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COURTSIDE: Omarska Camp Trial - Prosecution Calls for Life Sentences

The Omarska defendants are accused of some of the "worst crimes in recent history", but defence lawyers insist they were low-level officers who deserve leniency for cooperating with the court.
By Mirko Klarin

Prosecutor Susan Somers called last week for life sentences against Mladjo Radic and Zoran Zigic, two of the five accused of crimes against humanity at the Prijedor detention camps of Omarska, Keraterm and Trnopolje in the summer of 1992. She also sought sentences of 25 years for Milojica Kos and 35 years for Miroslav Kvocka and Dragoljub Prcac.


Kvocka and Prcac were, according to the indictment, deputy commanders at Omarska - the former from the end of May 1992 to the second half of June 1992, and the latter from the end of June 1992 until the camp closed on August 6 of that year.


Radic was accused of being a guard shift commander in Omarska and of having personally committed several murders, serious beatings and rapes of detained women. Zigic is accused of several killings and the beating and maltreatment of detainees in all three camps. He was allegedly a frequent "visitor" at the three detention centres. Kos is accused as a guard shift commander at Omarska of crimes committed by his subordinates.


Somers said all five were "opportunistic, willing participants in some of the worst crimes committed in recent history". She said they participated in the "common purpose" of forcefully removing the non-Serbian population of Prijedor in order to create an ethnically clean Serbian para-state in an area of Bosnia and Herzegovina.


Claiming their responsibility was proven beyond a reasonable doubt, Somers said there are no mitigating circumstances for any of the five, and that none had expressed remorse, regret or mercy towards the victims.


The defence did not dispute that serious crimes against Bosniaks and Croats had taken place at Omarska and the other Prijedor "investigative centres" between May and August 1992. But lawyers representing each of the accused claimed their clients did not commit those crimes and that they were "at the lowest level of responsibility" within the camps.


With the exception Zigic, the defendants are accused of crimes on the basis of command responsibility (Article 7.3 of the tribunal statute) for crimes committed by their subordinates, which they neither prevented nor punished. Zigic is accused of individual responsibility (Article 7.1) for his personal actions within the camps. Radic, too, is charged as a direct perpetrator of some crimes. But Kvocka, Prcac and Kos are charged almost exclusively on the basis of their authority within the camp's command structure.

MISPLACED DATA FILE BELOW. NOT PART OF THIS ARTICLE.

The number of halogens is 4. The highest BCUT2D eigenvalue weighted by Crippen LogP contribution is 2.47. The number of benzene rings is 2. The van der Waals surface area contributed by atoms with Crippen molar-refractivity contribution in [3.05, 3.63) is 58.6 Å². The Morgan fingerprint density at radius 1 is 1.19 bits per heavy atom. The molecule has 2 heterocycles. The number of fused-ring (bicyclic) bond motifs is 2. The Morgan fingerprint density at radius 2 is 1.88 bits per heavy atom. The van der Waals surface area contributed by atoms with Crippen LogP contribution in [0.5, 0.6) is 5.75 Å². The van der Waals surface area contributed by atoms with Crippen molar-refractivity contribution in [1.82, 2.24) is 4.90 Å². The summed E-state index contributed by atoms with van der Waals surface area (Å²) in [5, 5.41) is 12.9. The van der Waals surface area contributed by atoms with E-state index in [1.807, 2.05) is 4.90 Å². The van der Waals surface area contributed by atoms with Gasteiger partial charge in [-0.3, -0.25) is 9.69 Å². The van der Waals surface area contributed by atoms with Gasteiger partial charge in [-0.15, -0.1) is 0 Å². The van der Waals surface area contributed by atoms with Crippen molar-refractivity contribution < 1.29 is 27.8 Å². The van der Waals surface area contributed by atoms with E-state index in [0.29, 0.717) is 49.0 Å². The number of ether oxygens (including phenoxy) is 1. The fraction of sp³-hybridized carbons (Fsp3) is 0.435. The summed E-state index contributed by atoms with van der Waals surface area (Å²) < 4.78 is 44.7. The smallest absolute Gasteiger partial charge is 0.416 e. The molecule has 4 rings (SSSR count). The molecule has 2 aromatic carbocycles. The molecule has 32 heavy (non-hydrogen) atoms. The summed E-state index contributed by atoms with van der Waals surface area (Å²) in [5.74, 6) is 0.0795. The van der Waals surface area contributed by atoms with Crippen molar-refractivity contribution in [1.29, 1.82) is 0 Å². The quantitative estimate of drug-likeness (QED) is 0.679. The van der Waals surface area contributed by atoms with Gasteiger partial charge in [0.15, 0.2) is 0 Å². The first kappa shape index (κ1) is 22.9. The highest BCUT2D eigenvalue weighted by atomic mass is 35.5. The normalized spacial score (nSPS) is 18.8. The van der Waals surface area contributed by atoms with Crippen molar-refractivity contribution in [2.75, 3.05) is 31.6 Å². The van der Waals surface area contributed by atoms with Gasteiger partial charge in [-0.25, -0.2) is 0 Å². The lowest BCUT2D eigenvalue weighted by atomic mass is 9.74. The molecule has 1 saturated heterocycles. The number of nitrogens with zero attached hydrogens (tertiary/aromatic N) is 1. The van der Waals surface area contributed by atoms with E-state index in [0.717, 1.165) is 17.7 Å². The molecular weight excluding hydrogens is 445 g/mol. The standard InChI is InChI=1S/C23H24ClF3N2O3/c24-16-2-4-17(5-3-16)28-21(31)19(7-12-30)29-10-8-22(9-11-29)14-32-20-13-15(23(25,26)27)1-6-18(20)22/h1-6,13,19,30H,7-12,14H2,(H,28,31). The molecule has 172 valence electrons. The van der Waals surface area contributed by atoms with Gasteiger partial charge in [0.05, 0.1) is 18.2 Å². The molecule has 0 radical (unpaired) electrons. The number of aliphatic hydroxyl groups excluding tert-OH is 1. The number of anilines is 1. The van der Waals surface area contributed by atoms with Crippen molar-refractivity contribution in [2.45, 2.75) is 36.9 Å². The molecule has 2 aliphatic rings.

The defence therefore has sought to prove that none of the four (i.e. all but Zigic) held any senior positions within Omarska and were in fact only "ordinary guards" with no authority over police officers, soldiers or visitors to the camp.


The defence reacted fiercely to the call for tough sentences and the prosecution's claim that there were no mitigating circumstances. Belgrade lawyer Toma Fila, representing Radic, said his client had cooperated with the prosecution.


"He did everything that the prosecutor asked him to," Fila said. He asked whether the prosecutor, in refusing to acknowledge this as a mitigating circumstance, was "sending a message to other accused not to cooperate, but to behave as one has recently behaved here" - a clear reference to Slobodan Milosevic. For his initial appearance, Milosevic declined to appoint legal counsel and said that he did not recognise the legitimacy of the tribunal.


Continuing the allusion to Milosevic, Fila, who used to represent the former Yugoslav president, criticised the sentence requested by the prosecution.


"If a life sentence is requested for an ordinary guard, what will we do with those who were above? Shall we have them dragged behind horses or shall we demand the introduction of the death penalty?" Fila asked. He called on the judges to distinguish between those at "the lowest level" and those who "created the policy" which led to the establishment of the camps.


The judges are expected to deliver their decision in September or October this year.


Mirko Klarin is IWPR senior editor for the war crimes tribunal and editor-in-chief of SENSE News Agency.


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